If an employee has committed a fundamental breach of contract, they can still bring a constructive dismissal claim according to the Employment Appeal Tribunal (EAT) in Atkinson v Community Gateway Association. However, if their claim is successful, the tribunal will almost inevitably reduce their compensation to zero.
Mr Atkinson, the Director of Resources for the housing association, was being investigated for an overspend of £1.8 million when the association found a series of explicit e-mails to a woman at another housing association with whom he was having a relationship. Some of them also contained information relating to the association’s business. These were not marked “personal/private” contrary to the association’s e-mail policy which he had written and was responsible for enforcing. He had also helped his lover to apply for a job at the association and, after interview, had encouraged a colleague to give it to her. At no time did he disclose his personal relationship with her.
These issues were added to the list of disciplinary matters that the panel intended to consider. However, Mr Atkinson resigned before the association had reached a conclusion, complaining that the way it had conducted the investigation amounted to a repudiatory breach of contract. He claimed unfair constructive dismissal, among other things. The housing association argued that his claim should be struck out because it had no reasonable prospect of success.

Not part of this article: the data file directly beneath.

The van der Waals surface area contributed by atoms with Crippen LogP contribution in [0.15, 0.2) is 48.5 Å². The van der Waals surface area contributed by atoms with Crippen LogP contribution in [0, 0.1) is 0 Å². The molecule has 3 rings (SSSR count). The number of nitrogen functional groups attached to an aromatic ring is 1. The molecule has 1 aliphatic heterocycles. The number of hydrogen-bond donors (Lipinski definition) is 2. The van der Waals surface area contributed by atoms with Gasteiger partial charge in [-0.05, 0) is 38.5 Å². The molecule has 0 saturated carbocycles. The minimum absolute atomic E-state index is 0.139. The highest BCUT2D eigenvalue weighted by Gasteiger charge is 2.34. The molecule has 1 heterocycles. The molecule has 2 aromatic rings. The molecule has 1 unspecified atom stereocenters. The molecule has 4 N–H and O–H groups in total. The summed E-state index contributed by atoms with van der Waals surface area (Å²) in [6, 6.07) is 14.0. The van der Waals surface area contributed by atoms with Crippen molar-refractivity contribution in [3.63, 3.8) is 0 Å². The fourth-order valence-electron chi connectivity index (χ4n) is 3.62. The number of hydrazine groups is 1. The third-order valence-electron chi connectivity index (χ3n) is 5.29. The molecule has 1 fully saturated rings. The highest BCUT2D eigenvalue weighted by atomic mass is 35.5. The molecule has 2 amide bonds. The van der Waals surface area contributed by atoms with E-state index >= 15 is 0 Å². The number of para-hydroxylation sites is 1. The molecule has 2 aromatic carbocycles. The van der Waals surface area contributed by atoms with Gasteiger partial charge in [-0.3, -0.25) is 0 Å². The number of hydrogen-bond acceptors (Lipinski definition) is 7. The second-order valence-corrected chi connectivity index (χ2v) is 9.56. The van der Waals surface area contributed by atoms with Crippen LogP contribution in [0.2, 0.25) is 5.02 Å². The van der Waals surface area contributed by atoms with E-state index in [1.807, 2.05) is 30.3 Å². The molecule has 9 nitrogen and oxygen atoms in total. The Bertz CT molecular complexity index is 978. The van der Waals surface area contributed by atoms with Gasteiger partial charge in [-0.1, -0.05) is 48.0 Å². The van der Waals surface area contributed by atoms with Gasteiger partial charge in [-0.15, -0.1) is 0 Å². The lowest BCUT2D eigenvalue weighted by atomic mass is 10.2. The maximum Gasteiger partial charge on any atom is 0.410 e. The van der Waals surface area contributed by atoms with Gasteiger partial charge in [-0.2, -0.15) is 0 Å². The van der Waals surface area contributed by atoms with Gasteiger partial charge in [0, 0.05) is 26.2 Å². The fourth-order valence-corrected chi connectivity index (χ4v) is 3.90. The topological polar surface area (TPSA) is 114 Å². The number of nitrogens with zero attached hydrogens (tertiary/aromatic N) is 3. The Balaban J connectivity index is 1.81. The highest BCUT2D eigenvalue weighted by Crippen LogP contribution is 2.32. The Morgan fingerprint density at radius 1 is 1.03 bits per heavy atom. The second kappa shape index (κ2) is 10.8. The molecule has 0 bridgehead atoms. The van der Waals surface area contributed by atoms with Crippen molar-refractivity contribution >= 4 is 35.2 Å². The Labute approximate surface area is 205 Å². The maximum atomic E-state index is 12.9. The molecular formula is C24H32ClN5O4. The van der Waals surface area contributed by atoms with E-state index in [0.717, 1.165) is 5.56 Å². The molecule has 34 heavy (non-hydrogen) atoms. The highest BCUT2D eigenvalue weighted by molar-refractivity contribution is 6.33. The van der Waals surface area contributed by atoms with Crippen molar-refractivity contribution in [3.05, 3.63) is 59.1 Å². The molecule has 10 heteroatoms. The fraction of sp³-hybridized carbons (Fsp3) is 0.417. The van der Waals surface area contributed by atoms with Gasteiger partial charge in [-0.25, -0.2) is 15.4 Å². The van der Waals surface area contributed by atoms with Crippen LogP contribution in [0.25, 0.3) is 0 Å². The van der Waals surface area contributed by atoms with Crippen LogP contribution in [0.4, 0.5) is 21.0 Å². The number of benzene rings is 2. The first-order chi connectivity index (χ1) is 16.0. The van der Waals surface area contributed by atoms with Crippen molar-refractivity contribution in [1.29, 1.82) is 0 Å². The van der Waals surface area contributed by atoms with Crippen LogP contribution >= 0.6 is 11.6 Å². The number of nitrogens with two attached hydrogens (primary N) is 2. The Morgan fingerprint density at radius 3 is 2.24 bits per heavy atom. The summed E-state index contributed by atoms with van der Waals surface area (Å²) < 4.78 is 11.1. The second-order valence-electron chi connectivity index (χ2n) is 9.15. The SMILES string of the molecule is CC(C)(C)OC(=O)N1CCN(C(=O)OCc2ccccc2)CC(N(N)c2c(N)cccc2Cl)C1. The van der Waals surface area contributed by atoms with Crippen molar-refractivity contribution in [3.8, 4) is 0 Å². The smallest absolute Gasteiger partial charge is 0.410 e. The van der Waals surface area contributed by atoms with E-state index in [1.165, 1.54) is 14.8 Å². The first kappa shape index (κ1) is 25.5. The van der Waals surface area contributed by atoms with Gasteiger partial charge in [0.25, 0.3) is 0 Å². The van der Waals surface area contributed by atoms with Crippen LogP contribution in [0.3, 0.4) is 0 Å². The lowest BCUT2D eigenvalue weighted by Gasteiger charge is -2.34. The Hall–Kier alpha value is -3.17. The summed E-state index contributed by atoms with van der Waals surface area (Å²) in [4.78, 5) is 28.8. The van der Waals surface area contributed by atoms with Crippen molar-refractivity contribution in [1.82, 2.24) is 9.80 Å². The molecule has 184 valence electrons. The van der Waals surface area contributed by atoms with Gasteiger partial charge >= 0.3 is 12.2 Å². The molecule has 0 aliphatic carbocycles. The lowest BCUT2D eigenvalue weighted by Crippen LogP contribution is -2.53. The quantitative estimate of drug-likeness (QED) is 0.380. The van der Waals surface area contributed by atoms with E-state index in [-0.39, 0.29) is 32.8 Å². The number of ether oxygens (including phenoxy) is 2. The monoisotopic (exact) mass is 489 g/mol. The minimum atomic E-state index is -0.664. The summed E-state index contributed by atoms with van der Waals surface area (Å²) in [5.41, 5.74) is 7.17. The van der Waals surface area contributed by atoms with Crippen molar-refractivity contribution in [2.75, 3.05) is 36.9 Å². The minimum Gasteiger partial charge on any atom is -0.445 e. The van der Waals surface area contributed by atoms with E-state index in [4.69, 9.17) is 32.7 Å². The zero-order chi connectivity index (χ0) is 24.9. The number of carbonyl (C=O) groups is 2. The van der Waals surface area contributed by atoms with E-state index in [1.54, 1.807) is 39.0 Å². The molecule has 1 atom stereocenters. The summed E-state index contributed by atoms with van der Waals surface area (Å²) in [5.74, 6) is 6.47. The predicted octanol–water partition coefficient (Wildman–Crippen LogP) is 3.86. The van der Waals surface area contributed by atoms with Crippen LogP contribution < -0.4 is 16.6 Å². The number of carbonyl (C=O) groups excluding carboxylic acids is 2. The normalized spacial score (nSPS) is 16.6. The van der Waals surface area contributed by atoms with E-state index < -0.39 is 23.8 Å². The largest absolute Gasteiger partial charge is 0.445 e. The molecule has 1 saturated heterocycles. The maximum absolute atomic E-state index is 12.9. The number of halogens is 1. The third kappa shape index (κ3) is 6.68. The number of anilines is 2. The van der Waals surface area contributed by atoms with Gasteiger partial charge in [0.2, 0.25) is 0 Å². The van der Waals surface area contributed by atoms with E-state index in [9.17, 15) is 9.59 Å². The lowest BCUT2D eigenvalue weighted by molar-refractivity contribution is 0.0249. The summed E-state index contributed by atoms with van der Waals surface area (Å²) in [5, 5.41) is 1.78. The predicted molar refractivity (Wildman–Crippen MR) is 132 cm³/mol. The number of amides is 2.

The employer argued and the tribunal agreed to strike out Mr Atkinson’s claim on the basis that he was himself in fundamental breach of contract. Firstly, he had misused the e-mail system and secondly he had abused his position as director for personal motives which, had it been discovered at the time, would have led to his summary dismissal.
Nor could he rely on the right to respect for his private life under article 8 of the European Convention on Human Rights because by accessing his emails, the association had relied on a proportionate means of pursuing its legitimate aims and had not therefore breached article 8.
Relying on the decision in Aberdeen City Council v McNeill, the EAT held that Mr Atkinson was entitled to terminate his contract as a result of his employer’s conduct even though he had committed a repudiatory breach of contract. If his claim was successful, however, the tribunal could reduce his compensation by as much as 100 per cent if the employer could prove that they would have been fairly dismissed in any event. On that basis, it remitted the constructive dismissal claim (as well as a whistleblowing claim that he had brought) to another tribunal for re-hearing.
However, it agreed with the tribunal that the association had not interfered unjustly with Mr Atkinson’s right to respect for his private life when it accessed his e-mails. He had written the policy; the e-mails were not marked personal/private; and his use of the “wingdings” font in an attempt to conceal their sexual nature indicated that he knew his e-mails might one day be read.
The EAT recognised that it may be inevitable when such circumstances arise that any compensation would be reduced by 100 per cent.